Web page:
What Harry Potter Teaches us about Grief

“To have been loved so deeply, even though the person who loved us is gone, will give us some protection forever.” Albus Dumbledore, Harry Potter & The Sorcerer’s Stone 

When Harry Potter looks into the Mirror of Erised that shows the gazer’s heart’s desire, he sees himself surrounded by family members who have died, including his dead mother and father. While comforting, the vision also ignites an intense longing bordering on obsession. As Professor Dumbledore warns, Harry must turn away to preserve his sanity and live a meaningful life.

As Cathy Rentzenbrink observes in her acclaimed book, Dear Reader, this is one of many moments in Harry Potter which offers profound insights into the experience of bereavement. From Dementors to the Patronus Charm, this panel will delve into the magical world of Hogwarts, exploring what Harry Potter has to teach us about bereavement and depression and how we can use these stories to talk to children about grief and other mental health issues.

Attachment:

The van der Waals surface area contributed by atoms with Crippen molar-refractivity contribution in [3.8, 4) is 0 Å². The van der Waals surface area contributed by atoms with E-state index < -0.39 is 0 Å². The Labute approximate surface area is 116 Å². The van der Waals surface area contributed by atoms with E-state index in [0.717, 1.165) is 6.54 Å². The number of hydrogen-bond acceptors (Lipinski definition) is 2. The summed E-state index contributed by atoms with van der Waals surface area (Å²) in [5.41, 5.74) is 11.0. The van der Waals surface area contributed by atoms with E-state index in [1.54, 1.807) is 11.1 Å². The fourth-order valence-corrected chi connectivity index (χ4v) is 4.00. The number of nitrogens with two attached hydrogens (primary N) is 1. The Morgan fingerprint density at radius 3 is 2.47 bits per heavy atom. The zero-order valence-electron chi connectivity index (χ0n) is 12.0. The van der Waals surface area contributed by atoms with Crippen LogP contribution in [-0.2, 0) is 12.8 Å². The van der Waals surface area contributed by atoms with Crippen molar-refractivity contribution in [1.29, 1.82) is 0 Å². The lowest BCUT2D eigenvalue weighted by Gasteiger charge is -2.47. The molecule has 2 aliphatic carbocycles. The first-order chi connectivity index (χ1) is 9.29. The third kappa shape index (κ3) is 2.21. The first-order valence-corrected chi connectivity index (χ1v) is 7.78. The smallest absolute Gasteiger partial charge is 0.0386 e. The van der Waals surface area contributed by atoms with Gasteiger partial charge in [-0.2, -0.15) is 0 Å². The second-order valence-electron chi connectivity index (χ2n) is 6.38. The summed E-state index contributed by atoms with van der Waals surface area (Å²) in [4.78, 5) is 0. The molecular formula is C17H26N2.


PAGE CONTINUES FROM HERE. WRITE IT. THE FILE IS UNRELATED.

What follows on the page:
Cathy Rentzenbrink is the author of The Last Act of Love which was a Sunday Times bestseller and was shortlisted for the Wellcome Prize. She followed it with A Manual for Heartache and her latest book Dear Reader: The Comfort and Joy of Books was published in September 2020.

Dr Lesel Dawson is a Senior Lecturer in English at the University of Bristol and is one of the organisers of Good Grief.


Dr Lesel Dawson

Facilitator Cathy Rentzenbrick

Cathy Rentzenbrink

Dr Ian Calvert bio pic

Dr Ian Calvert